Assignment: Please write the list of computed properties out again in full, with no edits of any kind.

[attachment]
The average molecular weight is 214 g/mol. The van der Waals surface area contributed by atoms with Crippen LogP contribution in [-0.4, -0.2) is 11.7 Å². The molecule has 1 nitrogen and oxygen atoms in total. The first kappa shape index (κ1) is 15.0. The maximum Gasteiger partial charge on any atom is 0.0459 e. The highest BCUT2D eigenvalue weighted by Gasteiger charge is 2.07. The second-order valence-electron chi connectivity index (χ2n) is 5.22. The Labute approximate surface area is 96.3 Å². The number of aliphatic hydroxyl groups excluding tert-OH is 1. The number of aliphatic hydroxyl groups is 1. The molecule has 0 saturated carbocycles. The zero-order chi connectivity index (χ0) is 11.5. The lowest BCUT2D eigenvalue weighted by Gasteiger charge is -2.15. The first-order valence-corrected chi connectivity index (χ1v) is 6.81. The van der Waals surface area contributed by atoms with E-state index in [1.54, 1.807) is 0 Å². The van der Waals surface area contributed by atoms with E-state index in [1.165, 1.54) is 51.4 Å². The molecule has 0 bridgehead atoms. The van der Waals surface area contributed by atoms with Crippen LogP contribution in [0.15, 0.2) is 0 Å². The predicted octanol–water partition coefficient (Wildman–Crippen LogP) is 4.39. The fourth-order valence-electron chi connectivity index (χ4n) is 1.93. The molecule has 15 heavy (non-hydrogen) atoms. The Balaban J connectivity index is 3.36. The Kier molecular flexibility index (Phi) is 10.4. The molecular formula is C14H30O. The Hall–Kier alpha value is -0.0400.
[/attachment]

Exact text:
The average molecular weight is 214 g/mol. The van der Waals surface area contributed by atoms with Crippen LogP contribution in [-0.4, -0.2) is 11.7 Å². The molecule has 1 nitrogen and oxygen atoms in total. The first kappa shape index (κ1) is 15.0. The maximum Gasteiger partial charge on any atom is 0.0459 e. The highest BCUT2D eigenvalue weighted by Gasteiger charge is 2.07. The second-order valence-electron chi connectivity index (χ2n) is 5.22. The Labute approximate surface area is 96.3 Å². The number of aliphatic hydroxyl groups excluding tert-OH is 1. The number of aliphatic hydroxyl groups is 1. The molecule has 0 saturated carbocycles. The zero-order chi connectivity index (χ0) is 11.5. The lowest BCUT2D eigenvalue weighted by Gasteiger charge is -2.15. The first-order valence-corrected chi connectivity index (χ1v) is 6.81. The van der Waals surface area contributed by atoms with E-state index in [1.54, 1.807) is 0 Å². The van der Waals surface area contributed by atoms with E-state index in [1.165, 1.54) is 51.4 Å². The molecule has 0 bridgehead atoms. The van der Waals surface area contributed by atoms with Crippen LogP contribution in [0.15, 0.2) is 0 Å². The predicted octanol–water partition coefficient (Wildman–Crippen LogP) is 4.39. The fourth-order valence-electron chi connectivity index (χ4n) is 1.93. The molecule has 15 heavy (non-hydrogen) atoms. The Balaban J connectivity index is 3.36. The Kier molecular flexibility index (Phi) is 10.4. The molecular formula is C14H30O. The Hall–Kier alpha value is -0.0400.